Tag Archives: fabric matting

Easy DIY Ways to Frame Art

I woke up this morning to the sound of a torrential downpour.  The rain lasted all morning and the light was flat and gray.  Intimations of the Oregon winter to come, for sure.  It was a cozy morning to be inside, and I sat in the living room with Dean on my lap and coffee in hand.  I am very pleased (and a little bit relieved) to report that the Crystal Ball paint did not turn cold or stark, but was bright and cozy and reflected what little natural light there was.  I have a feeling I’m going to be choosing to spend a lot of time in there this winter, and I’m motivated to get the stacks of art off the floor and onto the walls.

Just the tip of the neglected art iceberg

Just the tip of the neglected art iceberg

I have some really lovely pieces that are already framed, but I’ve also amassed quite a collection of art from thrift stores and garage sales that are irregularly sized and don’t fit into standard mats and frames.  Custom framing is out of reach, so I decided to get a little creative with how I display things.

You might remember seeing this pretty lady when I showed you the living room paint last week:

oil portrait 2

I bought the little oil portrait on eBay awhile ago, but hadn’t found a good way to display her.  I had a brainwave when this incredible room popped up in our Pinterest feed:

farrow and ball wallpaper

Man, Farrow & Ball really has my number.  This photo is from their recent collection of wallpapers, and it manages to instill in me an ineffable longing.  Let’s zoom in:

I decided to try and recreate this on a much smaller scale – to slake my yearning and quell my avarice by creating a little vignette reminiscent of this beauty. I carved a stamp and printed an old piece of mat board I had laying around.

Stamping the background

close up of piping

The frame is one of many I have dragged home from thrift stores, and I used a piece of piping to border the painting and give it a little depth.  I just used scotch tape to affix it to the back of the portrait:

attaching the piping

Then I used double-sided tape to stick the portrait onto the mat board, put a little plant in front to mimic the one in that original image and voila!  A very inexpensive Farrow & Ball-inspired moment.

Red House West//Inexpensive ways to display art

I bought this abstract pen and ink drawing for $0.99 and really like it, but it was stuck in a closet for ages while I waited for inspiration to strike – which it finally did!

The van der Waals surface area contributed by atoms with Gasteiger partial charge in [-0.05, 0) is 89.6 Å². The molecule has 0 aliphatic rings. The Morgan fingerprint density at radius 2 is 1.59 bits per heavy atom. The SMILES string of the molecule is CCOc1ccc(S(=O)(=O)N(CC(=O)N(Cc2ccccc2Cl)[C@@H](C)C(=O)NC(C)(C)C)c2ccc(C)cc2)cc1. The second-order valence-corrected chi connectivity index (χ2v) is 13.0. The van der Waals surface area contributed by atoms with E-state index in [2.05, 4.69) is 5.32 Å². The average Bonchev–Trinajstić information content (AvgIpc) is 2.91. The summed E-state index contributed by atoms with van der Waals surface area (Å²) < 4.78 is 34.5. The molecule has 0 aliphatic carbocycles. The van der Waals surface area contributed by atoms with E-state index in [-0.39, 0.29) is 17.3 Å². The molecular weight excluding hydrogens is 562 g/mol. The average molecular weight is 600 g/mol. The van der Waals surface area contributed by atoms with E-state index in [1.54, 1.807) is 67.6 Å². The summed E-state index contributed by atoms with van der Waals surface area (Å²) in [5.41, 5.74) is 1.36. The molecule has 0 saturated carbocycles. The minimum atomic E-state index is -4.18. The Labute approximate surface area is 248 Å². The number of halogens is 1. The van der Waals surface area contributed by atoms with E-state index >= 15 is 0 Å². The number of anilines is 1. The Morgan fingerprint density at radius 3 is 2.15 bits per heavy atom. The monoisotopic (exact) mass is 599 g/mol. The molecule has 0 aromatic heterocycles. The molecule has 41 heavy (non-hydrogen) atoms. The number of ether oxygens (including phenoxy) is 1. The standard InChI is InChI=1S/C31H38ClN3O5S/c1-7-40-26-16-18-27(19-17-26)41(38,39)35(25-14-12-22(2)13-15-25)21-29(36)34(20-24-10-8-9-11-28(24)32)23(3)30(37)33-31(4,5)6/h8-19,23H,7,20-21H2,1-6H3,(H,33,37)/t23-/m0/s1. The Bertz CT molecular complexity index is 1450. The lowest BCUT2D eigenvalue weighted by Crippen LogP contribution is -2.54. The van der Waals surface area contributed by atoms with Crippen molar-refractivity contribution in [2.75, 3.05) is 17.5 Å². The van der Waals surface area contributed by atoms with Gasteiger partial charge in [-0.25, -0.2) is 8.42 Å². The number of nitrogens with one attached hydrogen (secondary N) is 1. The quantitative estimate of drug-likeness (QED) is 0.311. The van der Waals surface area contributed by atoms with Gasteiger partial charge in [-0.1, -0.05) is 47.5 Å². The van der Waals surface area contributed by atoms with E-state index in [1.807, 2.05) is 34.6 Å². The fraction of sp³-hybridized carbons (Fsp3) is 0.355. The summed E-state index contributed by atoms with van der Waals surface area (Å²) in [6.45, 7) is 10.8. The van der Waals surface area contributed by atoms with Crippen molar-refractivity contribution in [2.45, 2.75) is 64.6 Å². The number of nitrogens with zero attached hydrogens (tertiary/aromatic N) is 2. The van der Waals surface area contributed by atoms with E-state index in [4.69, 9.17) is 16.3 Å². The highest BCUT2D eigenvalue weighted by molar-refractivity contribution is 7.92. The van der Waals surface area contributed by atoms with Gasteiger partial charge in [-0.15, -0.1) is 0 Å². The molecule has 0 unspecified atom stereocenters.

framing supplies

Using poster board, black fabric, spray adhesive and a cheap thrift store frame, this little baby is finally ready to see the light of day.  To start, I cut the poster board to fit the frame then cut an opening to display the drawing.  I read somewhere that matting looks best when it’s slightly wider on the bottom than on the top – something about the eye seeing it as centered – so I did that and I’m happy with the result.

cut frame

Next, I cut a piece of fabric slightly larger than the poster board.  I took everything outside, spread out a sheet, and sprayed the poster board with spray adhesive (below left).  Then I flipped it onto the fabric and smoothed out all the wrinkles.  I trimmed the edges then cut an ‘x’ in the middle opening so there were four triangle-shaped flaps (below right), trimmed the excess and used spray adhesive to glue the edges.

Red House West//Inexpensive framing

I waited for it to dry then reassembled the frame (full disclosure: I actually had to reassemble it three times because not once but twice I noticed cat hair trapped beneath the glass).  I’m really happy with it!  I like the texture of the fabric and think the depth of the black looks nice with the drawing. The edges look far better than any  of my previous attempts at cutting mat board at home.

Close up of the fabric mat taken without the glass.

Close up of the fabric mat taken without the glass.

Red House West//inexpensive ways to frame art

I’m happy to have these images on display, and feel inspired to get to work framing some more things.  I know we have some artists who read the blog – do you frame your own art?  Any tips you can pass on?  Thanks so much!